April 16, 2014
From the author of the Costa Best Novel-shortlisted ‘The Elephant Keeper’, Winter is the a…
Here’s our round-up of 4th Estate’s biggest books of 2012. These are the books that made 2012 better, funnier, more entertaining and, in the case of Bad Pharma, angrier. We’re sure you’ll have your favourites and we’d love to hear them too.
The book that needs no introduction, 2012 was truly Hilary Mantel’s year. Bring Up the Bodies is a darker and more violent installment of the Cromwell trilogy; the Spectator described it perfectly as ‘an imaginative achievement to exhaust superlatives’. With this book, Hilary Mantel became the first British author and the first woman to be awarded two Man Booker Prizes, as well as being the first to win with two consecutive novels. But stop reading about Bring Up the Bodies, and just have a read for yourself. There’s no better way to start the year.
Oh, Nigel. From one of our best-loved food writers, Kitchen Diaries II is a beautiful and inspiring companion volume to the bestselling Kitchen Diaries. As New Year’s resolutions go, deciding to spend a year in the kitchen with Nigel is probably one of the nicest, and probably the most delicious.
Think of The Yips as the literary equivalent of the London Olympics Opening Ceremony: entertaining, maximalist, full of English eccentricity and totally baffling. There was no other book like The Yips in 2012, and its place on the Man Booker long list confirmed Nicola Barker as one of the most exciting writers in England. The Yips is the most flamboyant piece of comic fiction ever to be set in Luton.
We were bowled over by US debut The Art of Fielding which was shortlisted for the Guardian’s First Book Award. This campus novel concerned the most important and very best things in life: love, friendship and Moby Dick. Don’t worry, we don’t know what a shortstop is either.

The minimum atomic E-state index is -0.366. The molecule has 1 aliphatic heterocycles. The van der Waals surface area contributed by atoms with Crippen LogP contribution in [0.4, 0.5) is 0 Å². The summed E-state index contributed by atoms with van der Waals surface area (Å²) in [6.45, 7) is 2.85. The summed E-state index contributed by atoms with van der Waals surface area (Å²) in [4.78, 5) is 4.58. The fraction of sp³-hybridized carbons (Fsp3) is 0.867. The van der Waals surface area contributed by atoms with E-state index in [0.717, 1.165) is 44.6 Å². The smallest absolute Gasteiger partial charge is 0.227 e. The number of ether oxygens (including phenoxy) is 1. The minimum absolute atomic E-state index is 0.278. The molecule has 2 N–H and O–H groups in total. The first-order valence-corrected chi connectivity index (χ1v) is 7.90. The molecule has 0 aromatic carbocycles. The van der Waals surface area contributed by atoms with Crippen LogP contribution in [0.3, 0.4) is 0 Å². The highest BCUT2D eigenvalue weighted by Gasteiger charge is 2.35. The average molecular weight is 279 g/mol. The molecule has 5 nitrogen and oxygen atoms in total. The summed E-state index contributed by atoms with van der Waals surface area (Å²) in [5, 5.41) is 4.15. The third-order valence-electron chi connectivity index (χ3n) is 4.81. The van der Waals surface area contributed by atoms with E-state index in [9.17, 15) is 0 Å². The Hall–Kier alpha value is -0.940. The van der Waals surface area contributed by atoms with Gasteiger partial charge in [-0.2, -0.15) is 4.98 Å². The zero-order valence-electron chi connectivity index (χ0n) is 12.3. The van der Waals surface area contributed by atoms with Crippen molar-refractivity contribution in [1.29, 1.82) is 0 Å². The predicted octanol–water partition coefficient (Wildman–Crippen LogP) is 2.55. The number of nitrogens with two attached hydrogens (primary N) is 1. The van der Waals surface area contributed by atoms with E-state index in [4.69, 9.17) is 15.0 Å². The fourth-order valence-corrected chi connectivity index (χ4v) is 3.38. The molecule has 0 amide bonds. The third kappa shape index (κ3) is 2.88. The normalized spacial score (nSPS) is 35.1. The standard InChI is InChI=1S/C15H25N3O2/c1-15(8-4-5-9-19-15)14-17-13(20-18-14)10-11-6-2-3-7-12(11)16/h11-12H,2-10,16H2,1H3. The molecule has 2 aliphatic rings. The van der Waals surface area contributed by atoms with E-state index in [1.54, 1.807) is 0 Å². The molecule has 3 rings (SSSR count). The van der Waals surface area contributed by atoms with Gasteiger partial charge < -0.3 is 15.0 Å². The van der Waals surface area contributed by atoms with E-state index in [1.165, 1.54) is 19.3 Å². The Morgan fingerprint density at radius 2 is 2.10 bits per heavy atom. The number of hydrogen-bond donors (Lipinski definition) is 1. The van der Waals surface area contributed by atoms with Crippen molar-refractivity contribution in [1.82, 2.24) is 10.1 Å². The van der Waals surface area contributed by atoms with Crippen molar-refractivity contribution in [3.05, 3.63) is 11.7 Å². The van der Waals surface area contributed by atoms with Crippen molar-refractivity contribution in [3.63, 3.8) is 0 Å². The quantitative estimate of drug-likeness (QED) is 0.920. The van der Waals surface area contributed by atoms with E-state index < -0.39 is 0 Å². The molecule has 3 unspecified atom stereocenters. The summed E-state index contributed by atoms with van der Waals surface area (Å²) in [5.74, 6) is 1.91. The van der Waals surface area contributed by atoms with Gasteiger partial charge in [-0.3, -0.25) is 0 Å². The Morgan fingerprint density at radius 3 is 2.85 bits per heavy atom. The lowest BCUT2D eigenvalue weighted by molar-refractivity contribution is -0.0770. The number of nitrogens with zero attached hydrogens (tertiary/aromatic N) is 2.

2012 proved that the mess of the financial crisis is far from over, and that we’ll be feeling its effects for many years to come. In The Hour Between Dog and Wolf neuroscientist and former Wall Street trader John Coates explains how we think with our bodies as well as our brains and what affects this had on the decisions made by the fervorous bankers. One of the best explanations of the human behaviour that caused the crash, this is essential reading on issues that affect us all.
Even before Communion Town was long listed for the Man Booker Prize, Sam Thompson’s debut novel was attracting sparkling praise. The Telegraph wrote, ‘here is a new writer working out what he can do, and realising that he can do anything.’ Communion Town is the story of a city, filled with the stories of the commonplace and the strange, of love and crime, of ghosts and monsters.
Another big campus novel, The Marriage Plot mixes French theory with the subtle and sensitive workings of the human heart. Yes, a recipe for disaster. For anyone who still wonders about their university days and their choice of books and love-interests, or for anyone about to embark on the university experience, The Marriage Plot is for you.
All of the below is perfectly legal:
Drug companies run bad trials on their own drugs, which distort and exaggerate the benefits by design.
When these trials produce unflattering results, the data is simply buried.
Patients are harmed in huge numbers.
2012 was the year of waking up to the life-endangering behaviour of drug companies; Ben Goldacre’s Bad Pharma needs to be read by everyone.
In 2012 Michael Chabon, author of the much-loved The Amazing Adventures of Kavalier & Clay, returned with Telegraph Avenue, an intimate epic set to the laid-back beat of classic soul-jazz and pulsing with a virtuosic, pyrotechnical style all of its own. For all the fan boys who still wax lyrical about High Fidelity, this one goes out to you.
The holidays. Ahh. This week we’ve been revisiting some of the internet things that we’ve bookmarked as ‘old favourites’: blogs and websites to return to over and over again. We hope you enjoy them.
We thought cat blogs were just for girls. Then we found Writers and Kitties. When we saw both Sartre and Foucault cosying up to cats we realised we had been wrong about cats on the internet. Dead wrong.
Put your deepest, darkest secret on a postcard and send it off into the world where it will be read by millions on postsecret.com. This community mail art projects has been around for a while now, but we’re still checking back to see the new postcards that are uploaded regularly.
When children point and laugh at you reading on the bus. When you drop a pile of books in front of the girl of your dreams and she tramples all over them, just remember: the most awesome people were all readers and here’s proof – the Awesome People Reading tumblr.